Ostensibly, the Federal Reserve could do this just by devaluing the U.S. dollar. But with interest rates already at rock bottom, and inflation still showing no signs of rising, the Fed appears to be out of ammunition. (Barring some truly radical changes to how America conducts monetary policy.) That leaves us trying to talk other countries into altering their behavior.
This gets tricky for two reasons.
One, as a historical matter, the United States is far from an innocent victim here. In the 1980s and 1990s, American elites and other Western power brokers forced developing countries in Asia and Latin America into austerity to pay back their debts. So countries like Malaysia bought up lots of U.S. dollars — both to pay back their debts and to cushion against any repeats of the experience. That drove the value of our currency way up, blowing open our trade deficit.
The other problem is that, as a practical matter, it's hard to differentiate currency manipulation from the standard monetary policy adjustments that every country should be free to engage in. EPI's Robert Scott and other economists, like Jared Bernstein, have suggested defining currency manipulation as using domestic or government-controlled resources to buy assets specifically denominated in foreign currencies. That still leaves a lot of room for normal monetary policy: "If you look at the foreign currency holdings of the Federal Reserve, they're trivial — a few tens of billions of dollars," Scott explained. "Officially, in the Japanese central bank, they're about $1.4 trillion. So that's a bright line."
So currency manipulation is a very big deal. Yet what does the TPP have to say about it? Well, nothing. The issue of protecting legitimate monetary policy proved too thorny, so any official language on currency manipulation was left out.
As a sort of consolation prize, officials created a diplomatic side agreement that goes along with the TPP. And it's not bad: The signatories reaffirm their commitment to international standards on currency manipulation already in place, and promise to consult with one another on, and provide transparent reporting of, their monetary operations. But it doesn't appear to include any language on reciprocity — allowing us to go into financial markets and buy another country's currency if they're going in and buying our dollars. Nor does the side pact carry the enforcement bite of the official TPP agreements. Its main enforcement mechanism is the honor code of diplomatic pressure.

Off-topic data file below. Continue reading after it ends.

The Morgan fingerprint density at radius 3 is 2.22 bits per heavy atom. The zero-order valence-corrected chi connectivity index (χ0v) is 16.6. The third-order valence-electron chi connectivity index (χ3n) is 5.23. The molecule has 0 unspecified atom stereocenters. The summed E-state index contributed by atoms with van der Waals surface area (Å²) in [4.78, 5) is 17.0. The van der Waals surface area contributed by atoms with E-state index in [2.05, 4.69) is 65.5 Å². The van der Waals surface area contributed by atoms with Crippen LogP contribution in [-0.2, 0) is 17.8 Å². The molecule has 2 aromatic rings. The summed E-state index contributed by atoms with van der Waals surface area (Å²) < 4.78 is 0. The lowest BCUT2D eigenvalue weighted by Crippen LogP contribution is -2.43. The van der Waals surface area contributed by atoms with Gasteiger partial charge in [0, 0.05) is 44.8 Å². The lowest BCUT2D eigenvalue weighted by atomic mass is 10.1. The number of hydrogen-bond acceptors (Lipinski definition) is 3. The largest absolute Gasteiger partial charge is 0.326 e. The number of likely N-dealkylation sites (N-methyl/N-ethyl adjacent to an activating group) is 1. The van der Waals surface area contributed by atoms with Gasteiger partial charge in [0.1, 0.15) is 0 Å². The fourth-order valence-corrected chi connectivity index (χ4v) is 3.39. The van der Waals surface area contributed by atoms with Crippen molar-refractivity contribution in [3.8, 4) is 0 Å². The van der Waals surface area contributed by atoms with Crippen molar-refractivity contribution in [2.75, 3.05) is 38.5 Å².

So the real questions then become how hard do we think the White House pushed for a better currency manipulation agreement, whether we think this is a good enough start to build on, and if we think blowing the whole TPP up and starting over could ultimately deliver a better result.
Of course, there are lots of other considerations: Will the TPP improve human rights in other countries, lift up their workers, and protect their environments? And what about the approach to drug patents that will now become ubiquitous across all 12 countries? Still, among all these questions, currency manipulation is arguably the most important factor for protecting American workers here at home. More than that, it's key to reorienting the entire flow of global trade in a way that's healthier for developing countries as well as the United States.